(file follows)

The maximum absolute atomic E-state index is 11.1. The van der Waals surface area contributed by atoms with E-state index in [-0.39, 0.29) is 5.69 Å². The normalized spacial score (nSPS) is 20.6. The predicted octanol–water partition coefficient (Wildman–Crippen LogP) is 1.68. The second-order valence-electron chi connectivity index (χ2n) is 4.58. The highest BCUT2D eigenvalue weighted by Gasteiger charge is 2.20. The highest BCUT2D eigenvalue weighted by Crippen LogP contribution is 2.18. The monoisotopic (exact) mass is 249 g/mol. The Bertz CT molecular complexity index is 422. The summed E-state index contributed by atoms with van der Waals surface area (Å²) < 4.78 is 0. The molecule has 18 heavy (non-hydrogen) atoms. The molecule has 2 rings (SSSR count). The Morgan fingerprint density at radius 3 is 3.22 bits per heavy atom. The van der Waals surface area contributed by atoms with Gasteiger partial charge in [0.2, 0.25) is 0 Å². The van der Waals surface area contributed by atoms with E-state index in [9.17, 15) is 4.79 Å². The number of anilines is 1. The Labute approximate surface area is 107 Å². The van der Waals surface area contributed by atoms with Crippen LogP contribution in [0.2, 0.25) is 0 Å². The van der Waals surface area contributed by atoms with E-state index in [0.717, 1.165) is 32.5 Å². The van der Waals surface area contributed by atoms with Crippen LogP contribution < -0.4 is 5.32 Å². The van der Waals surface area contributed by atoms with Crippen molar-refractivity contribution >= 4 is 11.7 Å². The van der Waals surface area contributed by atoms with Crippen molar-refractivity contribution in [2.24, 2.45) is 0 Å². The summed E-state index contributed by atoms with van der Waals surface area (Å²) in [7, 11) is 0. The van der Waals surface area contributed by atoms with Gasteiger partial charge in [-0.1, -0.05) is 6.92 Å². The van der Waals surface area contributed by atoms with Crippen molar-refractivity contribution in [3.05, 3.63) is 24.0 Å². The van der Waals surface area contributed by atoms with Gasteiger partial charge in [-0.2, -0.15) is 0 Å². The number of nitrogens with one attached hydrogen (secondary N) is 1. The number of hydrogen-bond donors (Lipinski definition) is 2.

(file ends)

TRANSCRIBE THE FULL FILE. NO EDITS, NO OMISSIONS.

The maximum absolute atomic E-state index is 11.1. The van der Waals surface area contributed by atoms with E-state index in [-0.39, 0.29) is 5.69 Å². The normalized spacial score (nSPS) is 20.6. The predicted octanol–water partition coefficient (Wildman–Crippen LogP) is 1.68. The second-order valence-electron chi connectivity index (χ2n) is 4.58. The highest BCUT2D eigenvalue weighted by Gasteiger charge is 2.20. The highest BCUT2D eigenvalue weighted by Crippen LogP contribution is 2.18. The monoisotopic (exact) mass is 249 g/mol. The Bertz CT molecular complexity index is 422. The summed E-state index contributed by atoms with van der Waals surface area (Å²) < 4.78 is 0. The molecule has 18 heavy (non-hydrogen) atoms. The molecule has 2 rings (SSSR count). The Morgan fingerprint density at radius 3 is 3.22 bits per heavy atom. The van der Waals surface area contributed by atoms with Gasteiger partial charge in [0.2, 0.25) is 0 Å². The van der Waals surface area contributed by atoms with E-state index in [9.17, 15) is 4.79 Å². The number of anilines is 1. The Labute approximate surface area is 107 Å². The van der Waals surface area contributed by atoms with Crippen LogP contribution in [0.2, 0.25) is 0 Å². The van der Waals surface area contributed by atoms with E-state index in [0.717, 1.165) is 32.5 Å². The van der Waals surface area contributed by atoms with Crippen LogP contribution < -0.4 is 5.32 Å². The van der Waals surface area contributed by atoms with Crippen molar-refractivity contribution >= 4 is 11.7 Å². The van der Waals surface area contributed by atoms with Crippen molar-refractivity contribution in [2.24, 2.45) is 0 Å². The summed E-state index contributed by atoms with van der Waals surface area (Å²) in [7, 11) is 0. The van der Waals surface area contributed by atoms with Gasteiger partial charge in [-0.1, -0.05) is 6.92 Å². The van der Waals surface area contributed by atoms with Crippen molar-refractivity contribution in [3.05, 3.63) is 24.0 Å². The van der Waals surface area contributed by atoms with Gasteiger partial charge in [-0.2, -0.15) is 0 Å². The number of nitrogens with one attached hydrogen (secondary N) is 1. The number of hydrogen-bond donors (Lipinski definition) is 2.